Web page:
Mendele mocher sforim

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Mendele mocher sforim

[Yid.,= Mendele the book peddler] (mĕn`dələ môkh`ər sfô`rĭm), pseud. of

Sholem Yakov Abramovich

(shō`ləm yä`kôv əbrämə`vĭch), 1836–1917, Yiddish novelist. Born in Minsk, and orphaned at 14, he traveled with beggars through Ukraine. His early writings were in Hebrew, but his later novels and short stories were written in Yiddish. He perfected a Yiddish prose style that greatly influenced later writers. Mendele translated many of his later works into Hebrew. Among his best-known writings, dealing with Jewish life in Russia, are Di kliatche [the mare] (1873) and The Travels of Benjamin the Third (1878). Strongly influenced by the secularizing trends of the Hebrew Enlightenment, or Haskalah, he attempted to influence the people to free themselves from the physical and intellectual restraints of the ghetto. He is considered the grandfather of modern Yiddish literature and the father of modern Hebrew literature.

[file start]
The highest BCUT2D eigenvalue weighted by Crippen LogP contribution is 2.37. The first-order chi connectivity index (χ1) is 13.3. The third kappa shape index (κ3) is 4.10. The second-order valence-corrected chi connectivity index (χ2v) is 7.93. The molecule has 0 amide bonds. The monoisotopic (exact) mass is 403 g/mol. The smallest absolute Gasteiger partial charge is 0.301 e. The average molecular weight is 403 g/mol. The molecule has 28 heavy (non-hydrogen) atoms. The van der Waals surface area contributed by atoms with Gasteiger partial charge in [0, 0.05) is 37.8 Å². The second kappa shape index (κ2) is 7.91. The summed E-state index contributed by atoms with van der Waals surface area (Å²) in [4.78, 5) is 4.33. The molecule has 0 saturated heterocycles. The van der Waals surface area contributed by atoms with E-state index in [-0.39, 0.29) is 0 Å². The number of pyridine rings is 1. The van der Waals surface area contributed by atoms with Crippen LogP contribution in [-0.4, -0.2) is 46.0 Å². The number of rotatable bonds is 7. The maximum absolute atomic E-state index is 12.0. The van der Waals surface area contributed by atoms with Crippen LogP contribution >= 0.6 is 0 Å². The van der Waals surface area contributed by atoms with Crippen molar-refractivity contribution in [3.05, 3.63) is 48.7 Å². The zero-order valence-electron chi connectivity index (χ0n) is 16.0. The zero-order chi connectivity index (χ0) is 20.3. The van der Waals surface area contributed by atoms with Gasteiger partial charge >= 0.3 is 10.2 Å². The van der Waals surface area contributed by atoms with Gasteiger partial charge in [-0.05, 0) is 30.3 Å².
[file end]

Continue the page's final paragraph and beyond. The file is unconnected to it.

Bibliography

See studies by D. Miron (1973) and T. L. Steinberg (1977).

References in periodicals archive ?
These definitions enabled the judges to select books from a field of brilliant authors, ranging from the grandfather of Yiddish literature, Mendele Moykher Sforim, to contemporary masters such as Saul Bellow, Cynthia Ozick, and Philip Roth.
The literary games in which they engaged, and the narrative strategies derived from a cunning exploitation of intertextuality they developed, were so innovative that they challenged all who read them: Dik's influence is writ large all over subsequent Yiddish fiction from Mendele Moykher Sforim to Isaac Bashevis Singer.